The firstborn child is usually the one that has the hardest time out of all the children in the family. He or she is the one that paves the way for the rest of the brood. The same thing can be argued in the world of performance vehicles. The vintage Mustangs paved the way for the newer iterations, and in the case of the Ford Lightning, Shawn Fuss' '94 edition not only made the road ahead easier for it's future siblings, it paved the way a quarter-mile at a time.
When you think of Ford's tough truck, the first image that comes to mind is the '99-'04 body style. In a sense, the '93-'95 version, the first attempt by Ford to create a truck to compete with the SS 454 put out by the Bow Tie group, is a bit forgotten. For Fuss, however, he wanted something different than a Mustang or the more commonly seen '99-'04 Lightning.
"I guess like most Lightning owners, I bought the truck for a different purpose," he explains. "After owning a couple of Mustangs, I was looking for something different. The truck worked, so it became the hot-rod toy."
After seeing the truck in a newspaper ad for a local dealership, the 31-year-old from Raymore, Missouri, plunked down the appropriate sum of green, got in the white Ford, and drove it home. After going to a few Ford events and striking up friendships with fellow Lightning-owners Donald Whitaker, Vernon Jones, and Dave Patterson, the group began a friendly competition to modify their respective rides.
Fuss left the short-block alone with the only change to the 351 Ford internals coming in the form of a Ford Racing oil pump. Fuss even left the stock camshaft in the truck. Featuring 266/272 degrees of duration and 0.472/0.487 lift on the intake and exhaust sides of the flat-tappet cam, Fuss threw all of his effort into the upper part of the engine. He took the Ford Racing GT-40X aluminum heads to Precision Crankshaft. There the crew installed Manley stainless 1.94 intake and 1.60 exhaust valves. After performing a Stage 3 port and polish job, the exhaust valves were given a standard three-angle valve job before the Ford Racing E-351 1.72-ratio rocker arms were bolted on.
With the heads offering improved airflow into the cylinders, Fuss knew he needed to improve the air and fuel flow that goes into the heads. He improved fuel delivery to the motor by installing an Aeromotive A1000 fuel pump that supplies 32 psi of fuel through 60-pound fuel injectors that are kept in check by an Aeromotive 13101 regulator. An Accufab 65mm throttle body lets the air to the stock GT- 40 intake manifold and ultimately the modified GT40X heads, while an MSD 6BTM ignition box, MSD Blaster coil, stock distributor, Ford Racing plug wires, and NGK plugs make sure the air/fuel mixture is lit. A full Bassani exhaust system featuring 1 5/8-inch headers, an x-pipe, mufflers, and a 3-inch pipe evacuate the spent gases.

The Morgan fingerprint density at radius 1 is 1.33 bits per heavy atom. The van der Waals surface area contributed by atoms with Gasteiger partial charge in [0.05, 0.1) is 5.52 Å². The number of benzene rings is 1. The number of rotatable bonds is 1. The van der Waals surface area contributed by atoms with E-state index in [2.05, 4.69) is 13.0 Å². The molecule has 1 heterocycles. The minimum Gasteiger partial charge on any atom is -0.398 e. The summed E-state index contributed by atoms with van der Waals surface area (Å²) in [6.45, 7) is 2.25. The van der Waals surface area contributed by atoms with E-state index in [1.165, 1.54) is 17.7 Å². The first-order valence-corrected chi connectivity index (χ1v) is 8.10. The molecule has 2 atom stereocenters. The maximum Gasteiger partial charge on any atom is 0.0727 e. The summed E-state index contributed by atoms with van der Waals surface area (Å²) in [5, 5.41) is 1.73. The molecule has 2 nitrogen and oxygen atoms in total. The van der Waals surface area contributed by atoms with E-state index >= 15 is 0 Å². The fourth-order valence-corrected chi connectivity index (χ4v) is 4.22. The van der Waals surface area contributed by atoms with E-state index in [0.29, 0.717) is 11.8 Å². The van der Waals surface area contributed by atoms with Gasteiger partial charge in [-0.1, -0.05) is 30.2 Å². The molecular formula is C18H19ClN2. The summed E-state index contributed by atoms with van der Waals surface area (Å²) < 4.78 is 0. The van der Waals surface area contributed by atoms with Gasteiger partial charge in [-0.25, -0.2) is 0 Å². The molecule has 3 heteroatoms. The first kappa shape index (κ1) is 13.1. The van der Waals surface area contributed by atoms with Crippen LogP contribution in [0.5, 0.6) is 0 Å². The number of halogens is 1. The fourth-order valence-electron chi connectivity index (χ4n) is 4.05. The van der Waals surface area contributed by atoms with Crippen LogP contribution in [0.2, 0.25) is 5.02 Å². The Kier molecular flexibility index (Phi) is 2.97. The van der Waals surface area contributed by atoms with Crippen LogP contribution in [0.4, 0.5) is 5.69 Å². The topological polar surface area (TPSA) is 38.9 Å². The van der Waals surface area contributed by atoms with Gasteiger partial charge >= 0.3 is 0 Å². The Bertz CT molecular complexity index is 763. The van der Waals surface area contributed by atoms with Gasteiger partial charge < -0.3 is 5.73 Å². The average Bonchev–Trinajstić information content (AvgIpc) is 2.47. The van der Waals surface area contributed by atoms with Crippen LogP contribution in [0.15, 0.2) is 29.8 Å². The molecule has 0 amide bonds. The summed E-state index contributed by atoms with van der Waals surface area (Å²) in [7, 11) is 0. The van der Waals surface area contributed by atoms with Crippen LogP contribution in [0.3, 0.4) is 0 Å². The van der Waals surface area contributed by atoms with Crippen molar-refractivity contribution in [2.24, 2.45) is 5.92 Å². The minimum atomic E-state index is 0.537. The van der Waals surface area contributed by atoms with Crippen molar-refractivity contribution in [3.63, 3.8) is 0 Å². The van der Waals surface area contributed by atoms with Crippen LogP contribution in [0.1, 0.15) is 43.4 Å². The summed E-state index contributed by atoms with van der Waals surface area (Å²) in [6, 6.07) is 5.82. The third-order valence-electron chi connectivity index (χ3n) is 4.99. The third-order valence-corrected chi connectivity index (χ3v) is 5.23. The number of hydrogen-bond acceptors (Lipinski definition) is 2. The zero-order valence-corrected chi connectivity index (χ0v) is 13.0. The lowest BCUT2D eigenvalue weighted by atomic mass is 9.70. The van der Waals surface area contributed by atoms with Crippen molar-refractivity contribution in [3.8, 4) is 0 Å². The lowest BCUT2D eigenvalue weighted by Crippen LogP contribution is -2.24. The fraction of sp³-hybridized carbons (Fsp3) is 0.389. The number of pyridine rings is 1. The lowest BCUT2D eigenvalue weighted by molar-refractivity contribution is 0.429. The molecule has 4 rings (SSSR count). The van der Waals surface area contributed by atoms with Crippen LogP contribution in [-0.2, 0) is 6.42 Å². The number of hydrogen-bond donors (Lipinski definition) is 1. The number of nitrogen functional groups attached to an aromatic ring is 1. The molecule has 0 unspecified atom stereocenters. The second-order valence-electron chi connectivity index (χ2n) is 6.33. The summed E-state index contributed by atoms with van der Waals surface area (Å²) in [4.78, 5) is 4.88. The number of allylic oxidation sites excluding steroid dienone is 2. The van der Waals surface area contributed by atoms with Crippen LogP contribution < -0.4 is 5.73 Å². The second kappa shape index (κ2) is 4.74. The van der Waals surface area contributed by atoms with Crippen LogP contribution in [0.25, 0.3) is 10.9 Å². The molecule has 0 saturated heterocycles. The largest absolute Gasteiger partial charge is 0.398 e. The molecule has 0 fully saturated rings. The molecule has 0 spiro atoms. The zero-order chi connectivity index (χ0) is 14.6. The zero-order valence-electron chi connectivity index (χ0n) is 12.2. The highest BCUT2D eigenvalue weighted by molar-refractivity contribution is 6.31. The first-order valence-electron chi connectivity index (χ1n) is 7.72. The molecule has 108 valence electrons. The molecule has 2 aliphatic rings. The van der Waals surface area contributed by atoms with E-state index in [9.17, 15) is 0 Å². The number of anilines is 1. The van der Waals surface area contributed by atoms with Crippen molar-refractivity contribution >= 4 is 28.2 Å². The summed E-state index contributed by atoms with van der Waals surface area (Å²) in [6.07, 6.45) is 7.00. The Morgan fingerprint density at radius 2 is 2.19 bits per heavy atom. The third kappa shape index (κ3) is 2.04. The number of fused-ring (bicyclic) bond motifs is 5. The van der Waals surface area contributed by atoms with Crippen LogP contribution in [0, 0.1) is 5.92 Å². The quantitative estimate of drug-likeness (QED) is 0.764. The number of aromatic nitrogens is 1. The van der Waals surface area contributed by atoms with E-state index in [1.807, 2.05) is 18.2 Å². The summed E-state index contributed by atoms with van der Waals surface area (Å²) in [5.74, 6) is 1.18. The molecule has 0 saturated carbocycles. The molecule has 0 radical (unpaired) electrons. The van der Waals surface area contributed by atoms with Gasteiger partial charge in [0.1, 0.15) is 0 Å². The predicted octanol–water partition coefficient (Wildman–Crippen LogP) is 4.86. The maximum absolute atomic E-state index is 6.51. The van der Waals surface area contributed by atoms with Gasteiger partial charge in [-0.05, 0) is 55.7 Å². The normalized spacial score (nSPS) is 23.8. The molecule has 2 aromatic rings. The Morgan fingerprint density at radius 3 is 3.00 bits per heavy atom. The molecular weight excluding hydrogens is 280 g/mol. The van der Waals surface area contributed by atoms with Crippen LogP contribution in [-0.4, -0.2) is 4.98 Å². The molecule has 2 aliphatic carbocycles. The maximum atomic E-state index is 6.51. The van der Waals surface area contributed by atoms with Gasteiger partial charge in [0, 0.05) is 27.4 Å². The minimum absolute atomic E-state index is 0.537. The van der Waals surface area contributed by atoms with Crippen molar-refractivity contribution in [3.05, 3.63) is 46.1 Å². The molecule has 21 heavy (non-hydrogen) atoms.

Gobs of power come in the form of the Vortech blower sitting on top of the allbusiness small-block. The SQ-trim huffer runs 10 psi of boost thanks in part to the 3.15 blower pulley and 8.0 crank pulley. The forced air is run through an air-to-air intercooler, then taken off a Power Stroke diesel engine, before it makes it's way through the Pickrel Performance plumbing to the throttle body. The entire package is good for 463 hp at the rear wheels with a stump-pulling 560 lb-ft of torque.
Getting all of the power to the asphalt requires a bulletproof driveline and a tuned suspension. Fuss took the stock E4OD trans and turned it into a full race piece; then backed it up with a PI Stallion 9.5-inch, 2,800- stall converter. Under the bed, the 8.8 inch Ford rear spins 4.10 gears and 31-spline Ford axles, and the truck rides on Raceline Torque- Star wheels all around, with 235/75/R15 Kelly tires up front and Hoosier 30/10.5/15 drag slicks out back.
An Aeromotive A1000 fuel pump...
An Aeromotive A1000 fuel pump supplies 60- pound fuel injectors. Fuel pressure is maintained at 32 psi at idle and with the vacuum line disconnected off of the Aeromotive 13101 regulator.
Fuss utilized Competition Engineering drag shocks and Eibach springs up front to transfer the weight to the rear end, which showcases Monroe shocks, a Ford Racing rear end girdle, and Rancho traction bars. The stock disc/drum setup slows the truck after each pass. To keep an eye on things from inside the truck, Fuss installed Auto Meter gauges and a wideband commander. Other than that, the Cervini's cowl hood, and Downs Ford roll pan, the truck looks stock in and out, which is just how he wanted it.
"On the street, the truck has stock manners, but at the track, it has enough to go fast but remain easy to drive."
Fuss' Lightning was the first generation of the truck, and it surely paved the way for the others after it. Fuss says it best, though, when he talks about Lightnings and their owners: "Lightning owners are one big family, always willing to help each other."
Maybe being the firstborn isn't so bad after all.
Fuss ditched the stock rolling...
Fuss ditched the stock rolling gear and bolted on a set of Raceline Torque-Star wheels wrapped in Kelly 235/75/R15s up front and Hoosier 30/10.5/15 shoes in the rear.
Motivation for the truck comes...
Motivation for the truck comes in the form of a Vortech-blown 351 Windsor small-block. The power plant packs enough of a punch to get the truck into the 7.50 zone at the 1/8 mile dragstrip. What's even more amazing is the fact that the truck still uses a speed density computer, making tuning this truck a real chore. But Fuss was determined to get it right with a custom computer chip, and he did!
Paving the way for later generations...
Paving the way for later generations of Lightnings, Shawn Fuss' '94 looks stock. Don't let this wolf in sheep's clothing fool you: This Lightning means business every time Fuss steps on the loud pedal thanks to 463 horses at the rear tires.